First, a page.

The Rainy Day ~ Poem by Henry Wadsworth Longfellow

THE RAINY DAY

The day is cold, and dark, and dreary
It rains, and the wind is never weary;
The vine still clings to the mouldering wall,
But at every gust the dead leaves fall,
And the day is dark and dreary.

My life is cold, and dark, and dreary;
It rains, and the wind is never weary;
My thoughts still cling to the mouldering Past,
But the hopes of youth fall thick in the blast,
And the days are dark and dreary.

Be still, sad heart! and cease repining;
Behind the clouds is the sun still shining;
Thy fate is the common fate of all,
Into each life some rain must fall,
Some days must be dark and dreary.”

Excerpt From
The Complete Poetical Works of Henry Wadsworth Longfellow
Henry Wadsworth Longfellow

Opportunity ~ Poem by

Opportunity

With doubt and dismay you are smitten
    You think there’s no chance for you, son?
  Why, the best books haven’t been written
    The best race hasn’t been run,
  The best score hasn’t been made yet,
    The best song hasn’t been sung,
  The best tune hasn’t been played yet,
    Cheer up, for the world is young!

  No chance? Why the world is just eager
    For things that you ought to create
  Its store of true wealth is still meagre
    Its needs are incessant and great,

“It yearns for more power and beauty
    More laughter and love and romance,
  More loyalty, labor and duty,
    No chance—why there’s nothing but chance!

  For the best verse hasn’t been rhymed yet,
    The best house hasn’t been planned,
  The highest peak hasn’t been climbed yet,
    The mightiest rivers aren’t spanned,
  Don’t worry and fret, faint hearted,
    The chances have just begun,
  For the Best jobs haven’t been started,
    The Best work hasn’t been done.

Berton Braley

Excerpt From
It Can Be Done / Poems of Inspiration

“Every Day” Poem by Susan Coolidge

Every day is a fresh beginning,
Every morn is the world made new.
You who are weary of sorrow and sinning,
Here is a beautiful hope for you,
A hope for me and a hope for you.

Every day is a fresh beginning;
Listen, my soul, to the glad refrain,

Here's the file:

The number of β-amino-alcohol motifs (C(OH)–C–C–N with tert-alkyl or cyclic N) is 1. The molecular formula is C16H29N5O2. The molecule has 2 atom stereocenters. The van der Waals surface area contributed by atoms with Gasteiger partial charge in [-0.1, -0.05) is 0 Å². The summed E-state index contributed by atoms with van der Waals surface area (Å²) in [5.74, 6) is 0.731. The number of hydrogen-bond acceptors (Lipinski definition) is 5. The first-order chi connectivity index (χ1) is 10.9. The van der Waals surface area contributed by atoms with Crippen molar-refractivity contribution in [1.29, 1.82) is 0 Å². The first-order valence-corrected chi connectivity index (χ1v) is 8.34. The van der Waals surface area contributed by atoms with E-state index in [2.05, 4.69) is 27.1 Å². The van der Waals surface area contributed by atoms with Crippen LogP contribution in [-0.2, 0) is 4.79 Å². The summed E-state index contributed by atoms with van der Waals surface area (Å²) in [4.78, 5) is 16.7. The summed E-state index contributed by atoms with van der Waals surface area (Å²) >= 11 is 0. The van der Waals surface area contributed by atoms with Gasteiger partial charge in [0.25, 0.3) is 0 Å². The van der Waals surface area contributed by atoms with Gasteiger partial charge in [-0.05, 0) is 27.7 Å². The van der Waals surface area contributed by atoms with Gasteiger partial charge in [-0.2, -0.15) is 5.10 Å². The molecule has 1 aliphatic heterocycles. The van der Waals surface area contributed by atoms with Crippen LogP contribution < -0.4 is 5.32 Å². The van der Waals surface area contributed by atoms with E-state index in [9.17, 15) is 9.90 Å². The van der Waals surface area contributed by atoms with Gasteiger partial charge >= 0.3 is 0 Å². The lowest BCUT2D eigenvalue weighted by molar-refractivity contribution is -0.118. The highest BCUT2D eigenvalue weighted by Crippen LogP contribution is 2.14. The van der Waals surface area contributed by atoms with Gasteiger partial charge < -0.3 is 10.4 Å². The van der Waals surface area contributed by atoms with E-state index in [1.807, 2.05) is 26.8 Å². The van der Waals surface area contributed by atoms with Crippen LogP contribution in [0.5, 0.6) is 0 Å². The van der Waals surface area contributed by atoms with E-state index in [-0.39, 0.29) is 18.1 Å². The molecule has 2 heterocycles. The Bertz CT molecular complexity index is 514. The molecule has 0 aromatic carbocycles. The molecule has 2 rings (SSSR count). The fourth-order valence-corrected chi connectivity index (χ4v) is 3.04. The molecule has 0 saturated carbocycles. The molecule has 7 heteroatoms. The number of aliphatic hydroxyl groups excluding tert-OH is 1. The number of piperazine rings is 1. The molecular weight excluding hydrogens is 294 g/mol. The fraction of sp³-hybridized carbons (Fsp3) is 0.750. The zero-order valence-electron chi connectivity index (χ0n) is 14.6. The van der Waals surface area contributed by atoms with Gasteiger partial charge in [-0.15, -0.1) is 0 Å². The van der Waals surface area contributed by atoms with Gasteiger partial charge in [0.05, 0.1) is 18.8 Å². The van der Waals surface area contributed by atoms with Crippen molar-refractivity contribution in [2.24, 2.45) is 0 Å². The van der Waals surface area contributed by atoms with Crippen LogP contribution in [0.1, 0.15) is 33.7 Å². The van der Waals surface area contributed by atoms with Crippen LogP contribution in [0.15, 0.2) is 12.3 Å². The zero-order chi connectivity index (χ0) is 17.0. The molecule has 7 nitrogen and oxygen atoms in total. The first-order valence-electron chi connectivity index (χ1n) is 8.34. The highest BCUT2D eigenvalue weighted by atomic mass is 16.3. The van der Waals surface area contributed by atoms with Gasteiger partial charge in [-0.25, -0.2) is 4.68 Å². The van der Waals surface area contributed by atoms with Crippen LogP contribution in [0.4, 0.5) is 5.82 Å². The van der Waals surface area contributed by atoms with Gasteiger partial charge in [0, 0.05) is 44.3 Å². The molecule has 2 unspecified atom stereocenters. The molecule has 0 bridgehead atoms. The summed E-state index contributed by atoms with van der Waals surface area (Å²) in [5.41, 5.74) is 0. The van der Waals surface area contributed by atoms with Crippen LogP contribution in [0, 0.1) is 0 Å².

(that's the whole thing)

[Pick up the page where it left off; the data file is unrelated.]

And, spite of old sorrow and older sinning,
And puzzles forecasted and possible pain,
Take heart with the day, and begin again.

Susan Coolidge.

Excerpt From
The Optimist’s Good Morning

“Look to this Day” From the Sanskrit

“Look to this day!
For it is life, the very life of life.
In its brief course lie all the
Varieties and realities of your existence;
The bliss of growth,
The glory of action,
The splendor of beauty:
For yesterday is but a dream,
And tomorrow is only a vision,
But to-day well-lived makes
Every yesterday a dream of happiness,
And every tomorrow a vision of hope.
Look well, therefore to this day!

Such is the salutation of the dawn.

From the Sanskrit.”

Excerpt From
The Optimist’s Good Morning

“What Is To Come” Poem by William Ernest Henley

What is to Come

That what has been was good—was good to show,

Better to hide, and best of all to bear.

We are the masters of the days that were:

We have lived, we have loved, we have suffered . . . even so.

Shall we not take the ebb who had the flow?

Life was our friend.  Now, if it be our foe—

Dear, though it spoil and break us!—need we care

            What is to come?

Let the great winds their worst and wildest blow,

Or the gold weather round us mellow slow:

We have fulfilled ourselves, and we can dare

And we can conquer, though we may not share

In the rich quiet of the afterglow

            What is to come.